I can tell you, and through you the Members of this House, that the Healthcare and Nutrition Ministry is closely monitoring the health situation and has reported only 163 deaths in the first two weeks of this month. These figures are high but are well below danger line identified by the SPHERE guidelines for comparable humanitarian situations for the South Asian sub-region.

Health issues

The Disaster Preparedness and Response Unit of the Health Ministry is mapping out the causes of death and we should be able to bring down the mortality rate still further through better targeted health service provision. It is best left to the imagination to find reasons why such untruths are being bandied about by the foreign media.

As my Ministry also enjoys a coordination mandate we have, from very early in the conflict, facilitated discussion between key Government focal points, international organizations and our bilateral partners with a view to overcoming the several challenges we face together in providing humanitarian assistance to those affected by the conflict. I chair the Consultative Committee on Humanitarian Assistance (the CCHA) which brings together all these parties and where we are able to jointly identify challenges and gaps and bring our collective efforts to bear on resolving any difficulties. Moreover, I have instructed the officials of the Disaster Management Centre, which comes under the purview of my Ministry, to strengthen its operational presence in Vavuniya to better coordinate the provision of humanitarian assistance by working closely with the Government, international organizations, national and international Non-Governmental Organizations and the local Government institutions.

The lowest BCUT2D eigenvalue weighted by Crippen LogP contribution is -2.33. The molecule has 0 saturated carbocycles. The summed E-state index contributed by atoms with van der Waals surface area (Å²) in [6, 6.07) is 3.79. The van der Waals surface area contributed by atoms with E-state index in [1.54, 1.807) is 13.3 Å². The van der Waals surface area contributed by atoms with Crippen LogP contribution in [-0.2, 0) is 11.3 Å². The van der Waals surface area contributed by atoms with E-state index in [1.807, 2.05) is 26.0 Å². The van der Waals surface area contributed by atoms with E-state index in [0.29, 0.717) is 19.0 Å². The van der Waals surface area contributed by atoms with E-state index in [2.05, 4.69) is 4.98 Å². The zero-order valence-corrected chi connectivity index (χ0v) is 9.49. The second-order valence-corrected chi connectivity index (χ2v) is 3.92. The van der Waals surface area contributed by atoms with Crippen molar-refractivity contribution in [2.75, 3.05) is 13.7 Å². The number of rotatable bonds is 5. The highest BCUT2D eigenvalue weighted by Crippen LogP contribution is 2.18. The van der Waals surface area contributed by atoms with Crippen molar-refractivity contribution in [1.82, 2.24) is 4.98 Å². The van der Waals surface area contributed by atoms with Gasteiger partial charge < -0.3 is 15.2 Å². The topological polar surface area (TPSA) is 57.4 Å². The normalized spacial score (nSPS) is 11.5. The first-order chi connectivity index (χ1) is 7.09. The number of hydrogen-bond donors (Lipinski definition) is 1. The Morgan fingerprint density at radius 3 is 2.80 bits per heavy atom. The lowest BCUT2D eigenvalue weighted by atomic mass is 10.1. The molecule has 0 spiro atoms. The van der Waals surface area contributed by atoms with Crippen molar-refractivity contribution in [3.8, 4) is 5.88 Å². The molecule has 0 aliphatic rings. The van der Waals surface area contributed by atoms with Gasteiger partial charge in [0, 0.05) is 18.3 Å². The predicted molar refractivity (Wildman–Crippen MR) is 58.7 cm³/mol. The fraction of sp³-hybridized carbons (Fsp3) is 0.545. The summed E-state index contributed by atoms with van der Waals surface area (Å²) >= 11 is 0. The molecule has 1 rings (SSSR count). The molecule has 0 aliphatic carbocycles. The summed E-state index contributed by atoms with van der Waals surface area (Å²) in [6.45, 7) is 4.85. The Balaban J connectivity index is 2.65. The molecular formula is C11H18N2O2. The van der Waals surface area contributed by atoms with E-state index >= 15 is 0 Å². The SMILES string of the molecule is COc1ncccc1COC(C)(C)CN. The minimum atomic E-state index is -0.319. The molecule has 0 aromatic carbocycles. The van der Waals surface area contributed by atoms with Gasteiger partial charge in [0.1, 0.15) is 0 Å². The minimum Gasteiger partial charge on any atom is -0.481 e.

We have, through this initiative, identified a potential hazard of flooding in the several zones during the upcoming rainy season and have taken steps to commence the construction of drainage systems to prevent and mitigate this risk. We will work closely with all our partners to enhance preparedness and develop mitigatory measures and responses to any foreseeable hazard.

I have highlighted just a handful of measures among the many others to illustrate the Government's commitment to continuously care for IDPs and to seek to improve their living conditions.

Measures

Many of my ministerial colleagues have visited the IDP sites and have taken a wide range of measures to address the many issues that are bound to crop up in complex situations of this nature.